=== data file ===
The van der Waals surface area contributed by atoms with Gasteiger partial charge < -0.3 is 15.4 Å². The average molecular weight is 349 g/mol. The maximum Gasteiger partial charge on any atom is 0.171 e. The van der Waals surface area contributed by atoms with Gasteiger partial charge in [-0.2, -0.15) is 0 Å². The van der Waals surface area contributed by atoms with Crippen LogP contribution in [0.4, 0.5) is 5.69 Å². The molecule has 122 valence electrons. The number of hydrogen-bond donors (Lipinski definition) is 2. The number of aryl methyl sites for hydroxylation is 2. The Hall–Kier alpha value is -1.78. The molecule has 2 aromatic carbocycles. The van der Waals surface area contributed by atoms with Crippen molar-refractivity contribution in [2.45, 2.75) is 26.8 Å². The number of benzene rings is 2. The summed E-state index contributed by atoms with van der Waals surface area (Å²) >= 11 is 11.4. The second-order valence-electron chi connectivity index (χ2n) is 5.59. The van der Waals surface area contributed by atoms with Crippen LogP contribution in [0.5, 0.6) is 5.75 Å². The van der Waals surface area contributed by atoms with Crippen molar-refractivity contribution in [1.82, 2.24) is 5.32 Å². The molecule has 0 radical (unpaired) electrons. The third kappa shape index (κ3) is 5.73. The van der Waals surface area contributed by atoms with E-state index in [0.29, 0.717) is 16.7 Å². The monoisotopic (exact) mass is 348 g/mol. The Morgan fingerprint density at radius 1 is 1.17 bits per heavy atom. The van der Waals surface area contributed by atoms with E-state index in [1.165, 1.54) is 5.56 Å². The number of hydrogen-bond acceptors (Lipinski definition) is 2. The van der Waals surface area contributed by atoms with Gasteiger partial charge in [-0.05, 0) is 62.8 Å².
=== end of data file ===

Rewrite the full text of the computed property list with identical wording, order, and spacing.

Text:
The van der Waals surface area contributed by atoms with Gasteiger partial charge < -0.3 is 15.4 Å². The average molecular weight is 349 g/mol. The maximum Gasteiger partial charge on any atom is 0.171 e. The van der Waals surface area contributed by atoms with Gasteiger partial charge in [-0.2, -0.15) is 0 Å². The van der Waals surface area contributed by atoms with Crippen LogP contribution in [0.4, 0.5) is 5.69 Å². The molecule has 122 valence electrons. The number of hydrogen-bond donors (Lipinski definition) is 2. The number of aryl methyl sites for hydroxylation is 2. The Hall–Kier alpha value is -1.78. The molecule has 2 aromatic carbocycles. The van der Waals surface area contributed by atoms with Crippen molar-refractivity contribution in [2.45, 2.75) is 26.8 Å². The number of benzene rings is 2. The summed E-state index contributed by atoms with van der Waals surface area (Å²) >= 11 is 11.4. The second-order valence-electron chi connectivity index (χ2n) is 5.59. The van der Waals surface area contributed by atoms with Crippen LogP contribution in [0.5, 0.6) is 5.75 Å². The van der Waals surface area contributed by atoms with Crippen molar-refractivity contribution in [1.82, 2.24) is 5.32 Å². The molecule has 0 radical (unpaired) electrons. The third kappa shape index (κ3) is 5.73. The van der Waals surface area contributed by atoms with E-state index in [0.29, 0.717) is 16.7 Å². The monoisotopic (exact) mass is 348 g/mol. The Morgan fingerprint density at radius 1 is 1.17 bits per heavy atom. The van der Waals surface area contributed by atoms with E-state index in [1.165, 1.54) is 5.56 Å². The number of hydrogen-bond acceptors (Lipinski definition) is 2. The van der Waals surface area contributed by atoms with Gasteiger partial charge in [-0.05, 0) is 62.8 Å².